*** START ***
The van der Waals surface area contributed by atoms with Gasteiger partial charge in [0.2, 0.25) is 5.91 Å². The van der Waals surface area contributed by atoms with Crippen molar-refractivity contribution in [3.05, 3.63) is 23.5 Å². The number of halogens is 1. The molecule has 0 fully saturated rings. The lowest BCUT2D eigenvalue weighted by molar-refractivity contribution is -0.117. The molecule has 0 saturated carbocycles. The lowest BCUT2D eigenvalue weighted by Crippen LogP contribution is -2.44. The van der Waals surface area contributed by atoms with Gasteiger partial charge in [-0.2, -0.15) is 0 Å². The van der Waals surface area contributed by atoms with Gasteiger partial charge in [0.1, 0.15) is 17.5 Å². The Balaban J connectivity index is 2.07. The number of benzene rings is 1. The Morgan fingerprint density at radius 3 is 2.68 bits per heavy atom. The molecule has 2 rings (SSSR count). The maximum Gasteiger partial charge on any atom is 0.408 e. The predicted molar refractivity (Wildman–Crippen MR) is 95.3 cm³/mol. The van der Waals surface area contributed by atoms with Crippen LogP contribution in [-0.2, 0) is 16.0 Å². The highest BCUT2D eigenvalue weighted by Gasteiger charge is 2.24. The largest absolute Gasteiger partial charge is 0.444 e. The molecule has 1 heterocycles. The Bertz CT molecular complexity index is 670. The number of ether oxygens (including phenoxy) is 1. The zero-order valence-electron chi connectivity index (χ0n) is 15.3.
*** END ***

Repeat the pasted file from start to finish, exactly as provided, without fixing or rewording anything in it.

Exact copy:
The van der Waals surface area contributed by atoms with Gasteiger partial charge in [0.2, 0.25) is 5.91 Å². The van der Waals surface area contributed by atoms with Crippen molar-refractivity contribution in [3.05, 3.63) is 23.5 Å². The number of halogens is 1. The molecule has 0 fully saturated rings. The lowest BCUT2D eigenvalue weighted by molar-refractivity contribution is -0.117. The molecule has 0 saturated carbocycles. The lowest BCUT2D eigenvalue weighted by Crippen LogP contribution is -2.44. The van der Waals surface area contributed by atoms with Gasteiger partial charge in [-0.2, -0.15) is 0 Å². The van der Waals surface area contributed by atoms with Gasteiger partial charge in [0.1, 0.15) is 17.5 Å². The Balaban J connectivity index is 2.07. The number of benzene rings is 1. The Morgan fingerprint density at radius 3 is 2.68 bits per heavy atom. The molecule has 2 rings (SSSR count). The maximum Gasteiger partial charge on any atom is 0.408 e. The predicted molar refractivity (Wildman–Crippen MR) is 95.3 cm³/mol. The van der Waals surface area contributed by atoms with Crippen LogP contribution in [-0.2, 0) is 16.0 Å². The highest BCUT2D eigenvalue weighted by Gasteiger charge is 2.24. The largest absolute Gasteiger partial charge is 0.444 e. The molecule has 1 heterocycles. The Bertz CT molecular complexity index is 670. The number of ether oxygens (including phenoxy) is 1. The zero-order valence-electron chi connectivity index (χ0n) is 15.3.